Keys to success

While many institutions recognize the benefits of engaging in interdisciplinary research initiatives, developing a culture within the university that breaks down academic silos, fosters collaboration, offers seed funding, tolerates risks and builds upon failure requires substantial commitment from university leadership—financially, intellectually, and inspirationally—to achieve success.

The central administration also needs to play an important facilitating role in the development of interdisciplinary ideas. That does not necessarily mean creating a large bureaucratic structure or taking a top-down directive approach. Instead, it needs to ensure that there’s a strategy in place which encourages and enables ideas to bubble up from faculty, individually or in teams.

Institutions also need a transparent, objective decision-making model—especially one that engages the president, the provost, the vice presidents for research and for advancement and others—to fairly determine priorities. After all, not every idea is a good idea and not every initiative will succeed and sustain itself over time. Donors with the vision to fund interdisciplinary initiatives of transformational quality will likely leverage the institution to invest its own funds beside that of the donor.

After GG+A’s work at the University of Toronto on the subject of accelerating interdisciplinary initiatives, the university created a  “startup hub” for new initiatives with the appointment of a new vice provost and associate vice president for strategic initiatives, straddling the offices of the vice president and provost, the vice president for research and innovation, and the vice president advancement. This new office, one of the first of its kind in higher education, aims to stimulate and support very large-scale interdisciplinary initiatives by providing expertise in project management, grant-writing assistance, budget development, collateral resources such as  websites and videos, and coaching/mentoring on what success looks like.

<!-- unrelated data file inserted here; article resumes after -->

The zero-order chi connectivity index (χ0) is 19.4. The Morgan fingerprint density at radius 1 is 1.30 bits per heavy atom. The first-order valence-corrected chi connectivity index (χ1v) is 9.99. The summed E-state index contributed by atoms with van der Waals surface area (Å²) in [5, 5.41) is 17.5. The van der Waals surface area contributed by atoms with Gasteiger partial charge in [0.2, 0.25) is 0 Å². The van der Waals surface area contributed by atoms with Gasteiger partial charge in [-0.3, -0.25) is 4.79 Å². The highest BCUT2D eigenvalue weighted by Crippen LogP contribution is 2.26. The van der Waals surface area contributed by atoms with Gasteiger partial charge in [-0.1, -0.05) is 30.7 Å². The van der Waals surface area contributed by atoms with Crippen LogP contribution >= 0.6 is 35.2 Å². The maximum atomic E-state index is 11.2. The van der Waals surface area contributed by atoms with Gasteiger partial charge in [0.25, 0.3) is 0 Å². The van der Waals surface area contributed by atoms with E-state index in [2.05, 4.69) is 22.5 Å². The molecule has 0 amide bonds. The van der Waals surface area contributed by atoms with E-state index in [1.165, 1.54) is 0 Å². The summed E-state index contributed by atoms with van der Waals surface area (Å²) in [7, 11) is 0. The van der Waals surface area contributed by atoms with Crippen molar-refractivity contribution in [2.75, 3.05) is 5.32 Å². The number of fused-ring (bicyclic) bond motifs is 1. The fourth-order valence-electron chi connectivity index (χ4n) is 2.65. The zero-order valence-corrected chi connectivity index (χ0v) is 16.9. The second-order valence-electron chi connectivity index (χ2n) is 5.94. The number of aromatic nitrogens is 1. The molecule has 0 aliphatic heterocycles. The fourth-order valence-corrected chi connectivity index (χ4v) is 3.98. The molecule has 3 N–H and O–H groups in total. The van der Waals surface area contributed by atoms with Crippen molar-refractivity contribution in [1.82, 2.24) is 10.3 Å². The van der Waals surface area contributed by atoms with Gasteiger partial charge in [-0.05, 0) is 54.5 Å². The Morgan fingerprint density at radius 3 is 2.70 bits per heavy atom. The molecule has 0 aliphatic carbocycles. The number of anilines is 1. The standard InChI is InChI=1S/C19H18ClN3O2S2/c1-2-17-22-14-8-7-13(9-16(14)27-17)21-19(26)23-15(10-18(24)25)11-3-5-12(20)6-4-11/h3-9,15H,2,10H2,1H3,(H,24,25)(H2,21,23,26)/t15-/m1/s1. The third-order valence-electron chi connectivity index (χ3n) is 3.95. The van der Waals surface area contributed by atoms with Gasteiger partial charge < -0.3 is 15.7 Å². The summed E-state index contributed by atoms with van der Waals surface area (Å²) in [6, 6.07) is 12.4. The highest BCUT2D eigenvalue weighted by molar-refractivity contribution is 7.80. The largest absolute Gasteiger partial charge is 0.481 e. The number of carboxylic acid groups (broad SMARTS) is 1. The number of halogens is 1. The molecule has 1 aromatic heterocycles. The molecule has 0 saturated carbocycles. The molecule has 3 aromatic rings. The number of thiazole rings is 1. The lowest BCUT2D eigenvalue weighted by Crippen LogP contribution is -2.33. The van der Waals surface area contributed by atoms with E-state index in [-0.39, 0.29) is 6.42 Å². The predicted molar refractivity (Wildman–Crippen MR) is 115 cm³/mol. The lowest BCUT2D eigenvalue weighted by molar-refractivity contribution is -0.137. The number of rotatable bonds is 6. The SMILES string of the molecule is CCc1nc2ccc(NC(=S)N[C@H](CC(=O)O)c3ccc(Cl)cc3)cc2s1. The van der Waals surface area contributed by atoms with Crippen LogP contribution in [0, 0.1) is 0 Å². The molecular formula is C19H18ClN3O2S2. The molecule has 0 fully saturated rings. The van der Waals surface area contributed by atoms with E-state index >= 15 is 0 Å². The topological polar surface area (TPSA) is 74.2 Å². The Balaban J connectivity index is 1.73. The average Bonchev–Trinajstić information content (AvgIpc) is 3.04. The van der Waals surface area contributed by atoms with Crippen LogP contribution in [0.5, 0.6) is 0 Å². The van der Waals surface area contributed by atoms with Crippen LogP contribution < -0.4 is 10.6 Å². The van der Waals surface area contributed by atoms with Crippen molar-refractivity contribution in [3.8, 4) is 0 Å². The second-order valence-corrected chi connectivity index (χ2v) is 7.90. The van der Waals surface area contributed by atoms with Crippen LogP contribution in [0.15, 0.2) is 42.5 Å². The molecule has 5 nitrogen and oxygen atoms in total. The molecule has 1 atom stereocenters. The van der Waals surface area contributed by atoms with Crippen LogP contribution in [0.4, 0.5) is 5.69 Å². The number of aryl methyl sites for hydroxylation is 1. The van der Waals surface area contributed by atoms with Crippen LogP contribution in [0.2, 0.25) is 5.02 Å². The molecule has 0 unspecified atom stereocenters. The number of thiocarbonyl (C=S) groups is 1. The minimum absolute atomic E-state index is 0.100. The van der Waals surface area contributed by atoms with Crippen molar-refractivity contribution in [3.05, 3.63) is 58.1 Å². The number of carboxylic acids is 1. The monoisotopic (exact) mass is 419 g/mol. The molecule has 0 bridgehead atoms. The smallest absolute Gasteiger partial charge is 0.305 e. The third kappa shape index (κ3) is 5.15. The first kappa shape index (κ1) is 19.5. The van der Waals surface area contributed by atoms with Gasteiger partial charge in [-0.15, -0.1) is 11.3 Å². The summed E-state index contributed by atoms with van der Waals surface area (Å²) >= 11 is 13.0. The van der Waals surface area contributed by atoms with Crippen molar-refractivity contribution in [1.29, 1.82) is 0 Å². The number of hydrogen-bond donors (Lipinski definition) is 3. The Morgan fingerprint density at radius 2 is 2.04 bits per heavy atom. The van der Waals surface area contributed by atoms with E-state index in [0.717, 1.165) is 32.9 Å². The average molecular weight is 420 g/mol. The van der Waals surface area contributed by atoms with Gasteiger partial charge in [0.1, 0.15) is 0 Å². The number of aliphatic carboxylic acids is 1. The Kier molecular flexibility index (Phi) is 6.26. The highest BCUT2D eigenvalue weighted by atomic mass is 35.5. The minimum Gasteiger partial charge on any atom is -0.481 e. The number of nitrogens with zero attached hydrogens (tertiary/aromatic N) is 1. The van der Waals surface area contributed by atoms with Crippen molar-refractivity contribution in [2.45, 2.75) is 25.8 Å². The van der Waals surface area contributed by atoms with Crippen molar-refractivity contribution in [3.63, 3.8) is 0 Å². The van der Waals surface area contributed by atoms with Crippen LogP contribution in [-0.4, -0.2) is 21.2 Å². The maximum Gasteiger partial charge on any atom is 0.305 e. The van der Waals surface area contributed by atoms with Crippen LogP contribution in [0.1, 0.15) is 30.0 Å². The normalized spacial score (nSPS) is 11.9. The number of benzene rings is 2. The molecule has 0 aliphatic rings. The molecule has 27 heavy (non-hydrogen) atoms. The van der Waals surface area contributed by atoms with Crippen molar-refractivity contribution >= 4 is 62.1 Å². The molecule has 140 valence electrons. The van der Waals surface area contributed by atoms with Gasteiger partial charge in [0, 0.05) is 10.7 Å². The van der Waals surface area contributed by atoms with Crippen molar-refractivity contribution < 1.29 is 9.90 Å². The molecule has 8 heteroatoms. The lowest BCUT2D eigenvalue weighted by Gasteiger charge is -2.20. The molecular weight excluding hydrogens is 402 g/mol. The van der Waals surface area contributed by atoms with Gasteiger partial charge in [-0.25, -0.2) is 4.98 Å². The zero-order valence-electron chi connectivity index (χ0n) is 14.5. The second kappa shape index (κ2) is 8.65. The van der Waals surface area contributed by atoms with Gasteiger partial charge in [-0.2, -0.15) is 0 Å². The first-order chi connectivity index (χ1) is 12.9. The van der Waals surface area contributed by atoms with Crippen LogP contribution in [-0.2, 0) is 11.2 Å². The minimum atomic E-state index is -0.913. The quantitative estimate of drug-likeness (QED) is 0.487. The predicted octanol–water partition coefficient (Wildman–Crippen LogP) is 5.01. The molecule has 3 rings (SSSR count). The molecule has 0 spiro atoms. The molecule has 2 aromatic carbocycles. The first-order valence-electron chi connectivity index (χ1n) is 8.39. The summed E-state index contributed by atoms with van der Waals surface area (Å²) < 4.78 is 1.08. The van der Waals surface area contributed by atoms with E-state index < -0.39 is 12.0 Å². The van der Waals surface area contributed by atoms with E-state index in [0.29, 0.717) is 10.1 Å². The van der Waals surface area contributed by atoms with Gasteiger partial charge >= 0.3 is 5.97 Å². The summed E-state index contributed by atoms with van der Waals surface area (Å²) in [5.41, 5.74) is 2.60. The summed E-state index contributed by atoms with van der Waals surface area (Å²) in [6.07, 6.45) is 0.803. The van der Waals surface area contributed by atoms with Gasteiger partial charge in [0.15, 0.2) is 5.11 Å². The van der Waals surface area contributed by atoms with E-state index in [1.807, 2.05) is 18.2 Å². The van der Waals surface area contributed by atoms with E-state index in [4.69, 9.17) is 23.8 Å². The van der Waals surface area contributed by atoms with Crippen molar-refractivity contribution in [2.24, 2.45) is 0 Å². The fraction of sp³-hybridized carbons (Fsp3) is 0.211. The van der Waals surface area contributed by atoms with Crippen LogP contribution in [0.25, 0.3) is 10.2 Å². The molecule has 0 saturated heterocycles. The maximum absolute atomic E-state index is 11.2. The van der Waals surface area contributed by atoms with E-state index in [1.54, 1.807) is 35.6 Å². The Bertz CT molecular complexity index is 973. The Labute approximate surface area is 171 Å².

Bringing greater value

Academia is changing. The most enlightened, progressive institutions will dedicate time, resources and talent toward enhancing their capacity to initiate, fund and sustain large-scale, interdisciplinary initiatives. By doing so, the highest performing, most societally-impactful institutions will bring innovative solutions to the world’s greatest challenges, cement their global leadership and prominence, and attract exceptional faculty and students. Advancement needs to seize the opportunity to become  more entrepreneurial and engage more fully with its academic partners in shaping interdisciplinary initiatives. In doing so, the advancement enterprise can bring greater value to the institution it serves, and, in turn, help facilitate solutions to both the challenges and opportunities we face in society.


To learn how the University of Toronto’s advancement department partnered with its academic colleagues (and funders), join Rod and David Palmer, vice-president of advancement at the University of Toronto, for a GG+A webinar, “The advancement leader’s role in interdisciplinary initiatives” on Nov. 5 at 12 p.m. CST. Click here to register.

If you would like assistance developing a interdisciplinary initiatives strategy for your institution, please reach out to Rod at RKirsch@grenzglier.com.

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About the author

Rodney P. Kirsch

Senior Vice President

Rodney P. Kirsch, Senior Vice President, brings a wealth of experience in alumni relations and higher education fundraising to the firm. Over his 34-year career in university advancement, he has provided executive leadership in raising more than $5 billion of philanthropy. Rod is currently Senior Vice President Emeritus for Development…